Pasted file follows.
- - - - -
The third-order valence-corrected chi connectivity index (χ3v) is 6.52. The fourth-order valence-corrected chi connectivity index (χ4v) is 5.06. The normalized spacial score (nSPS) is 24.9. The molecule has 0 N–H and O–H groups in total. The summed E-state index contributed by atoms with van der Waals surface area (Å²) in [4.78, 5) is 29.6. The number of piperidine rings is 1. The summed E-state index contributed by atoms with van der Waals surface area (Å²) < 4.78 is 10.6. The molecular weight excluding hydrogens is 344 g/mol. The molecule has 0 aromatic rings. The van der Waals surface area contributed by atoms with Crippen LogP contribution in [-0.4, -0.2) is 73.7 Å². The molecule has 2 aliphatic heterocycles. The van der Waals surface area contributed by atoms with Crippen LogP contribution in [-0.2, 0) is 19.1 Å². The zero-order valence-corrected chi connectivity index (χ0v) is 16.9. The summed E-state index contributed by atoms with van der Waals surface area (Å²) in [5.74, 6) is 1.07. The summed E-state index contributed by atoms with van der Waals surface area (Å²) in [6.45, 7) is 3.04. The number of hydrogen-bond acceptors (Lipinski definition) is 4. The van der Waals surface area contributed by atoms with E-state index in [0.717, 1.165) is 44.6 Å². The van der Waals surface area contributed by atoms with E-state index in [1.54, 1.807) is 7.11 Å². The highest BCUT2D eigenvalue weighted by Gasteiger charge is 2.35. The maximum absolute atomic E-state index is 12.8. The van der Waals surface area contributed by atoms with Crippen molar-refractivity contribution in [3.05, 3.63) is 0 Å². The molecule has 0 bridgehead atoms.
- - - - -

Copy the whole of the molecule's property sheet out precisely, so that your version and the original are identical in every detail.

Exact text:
The third-order valence-corrected chi connectivity index (χ3v) is 6.52. The fourth-order valence-corrected chi connectivity index (χ4v) is 5.06. The normalized spacial score (nSPS) is 24.9. The molecule has 0 N–H and O–H groups in total. The summed E-state index contributed by atoms with van der Waals surface area (Å²) in [4.78, 5) is 29.6. The number of piperidine rings is 1. The summed E-state index contributed by atoms with van der Waals surface area (Å²) < 4.78 is 10.6. The molecular weight excluding hydrogens is 344 g/mol. The molecule has 0 aromatic rings. The van der Waals surface area contributed by atoms with Crippen LogP contribution in [-0.4, -0.2) is 73.7 Å². The molecule has 2 aliphatic heterocycles. The van der Waals surface area contributed by atoms with Crippen LogP contribution in [-0.2, 0) is 19.1 Å². The zero-order valence-corrected chi connectivity index (χ0v) is 16.9. The summed E-state index contributed by atoms with van der Waals surface area (Å²) in [5.74, 6) is 1.07. The summed E-state index contributed by atoms with van der Waals surface area (Å²) in [6.45, 7) is 3.04. The number of hydrogen-bond acceptors (Lipinski definition) is 4. The van der Waals surface area contributed by atoms with E-state index in [0.717, 1.165) is 44.6 Å². The van der Waals surface area contributed by atoms with E-state index in [1.54, 1.807) is 7.11 Å². The highest BCUT2D eigenvalue weighted by Gasteiger charge is 2.35. The maximum absolute atomic E-state index is 12.8. The van der Waals surface area contributed by atoms with Crippen molar-refractivity contribution in [3.05, 3.63) is 0 Å². The molecule has 0 bridgehead atoms.